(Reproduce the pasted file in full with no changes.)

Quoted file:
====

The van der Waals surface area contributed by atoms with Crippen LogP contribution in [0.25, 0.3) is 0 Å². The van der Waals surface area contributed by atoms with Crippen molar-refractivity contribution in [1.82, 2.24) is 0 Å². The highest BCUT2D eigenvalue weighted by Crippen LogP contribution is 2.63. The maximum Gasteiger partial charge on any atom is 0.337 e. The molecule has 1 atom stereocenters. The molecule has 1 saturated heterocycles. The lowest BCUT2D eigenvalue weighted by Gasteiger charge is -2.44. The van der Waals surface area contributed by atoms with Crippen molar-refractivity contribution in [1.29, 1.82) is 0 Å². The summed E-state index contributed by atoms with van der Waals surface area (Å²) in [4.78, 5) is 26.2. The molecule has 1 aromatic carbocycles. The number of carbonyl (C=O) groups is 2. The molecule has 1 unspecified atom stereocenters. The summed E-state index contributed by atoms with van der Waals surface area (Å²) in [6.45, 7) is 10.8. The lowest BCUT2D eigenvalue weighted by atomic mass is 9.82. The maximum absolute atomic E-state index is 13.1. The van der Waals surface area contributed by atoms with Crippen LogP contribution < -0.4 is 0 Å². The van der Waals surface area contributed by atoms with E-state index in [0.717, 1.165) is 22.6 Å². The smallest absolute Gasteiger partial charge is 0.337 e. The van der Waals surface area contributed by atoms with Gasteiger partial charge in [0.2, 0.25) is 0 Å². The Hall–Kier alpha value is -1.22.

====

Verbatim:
The van der Waals surface area contributed by atoms with Crippen LogP contribution in [0.25, 0.3) is 0 Å². The van der Waals surface area contributed by atoms with Crippen molar-refractivity contribution in [1.82, 2.24) is 0 Å². The highest BCUT2D eigenvalue weighted by Crippen LogP contribution is 2.63. The maximum Gasteiger partial charge on any atom is 0.337 e. The molecule has 1 atom stereocenters. The molecule has 1 saturated heterocycles. The lowest BCUT2D eigenvalue weighted by Gasteiger charge is -2.44. The van der Waals surface area contributed by atoms with Crippen molar-refractivity contribution in [1.29, 1.82) is 0 Å². The summed E-state index contributed by atoms with van der Waals surface area (Å²) in [4.78, 5) is 26.2. The molecule has 1 aromatic carbocycles. The number of carbonyl (C=O) groups is 2. The molecule has 1 unspecified atom stereocenters. The summed E-state index contributed by atoms with van der Waals surface area (Å²) in [6.45, 7) is 10.8. The lowest BCUT2D eigenvalue weighted by atomic mass is 9.82. The maximum absolute atomic E-state index is 13.1. The van der Waals surface area contributed by atoms with Crippen LogP contribution < -0.4 is 0 Å². The van der Waals surface area contributed by atoms with E-state index in [0.717, 1.165) is 22.6 Å². The smallest absolute Gasteiger partial charge is 0.337 e. The van der Waals surface area contributed by atoms with Gasteiger partial charge in [0.2, 0.25) is 0 Å². The Hall–Kier alpha value is -1.22.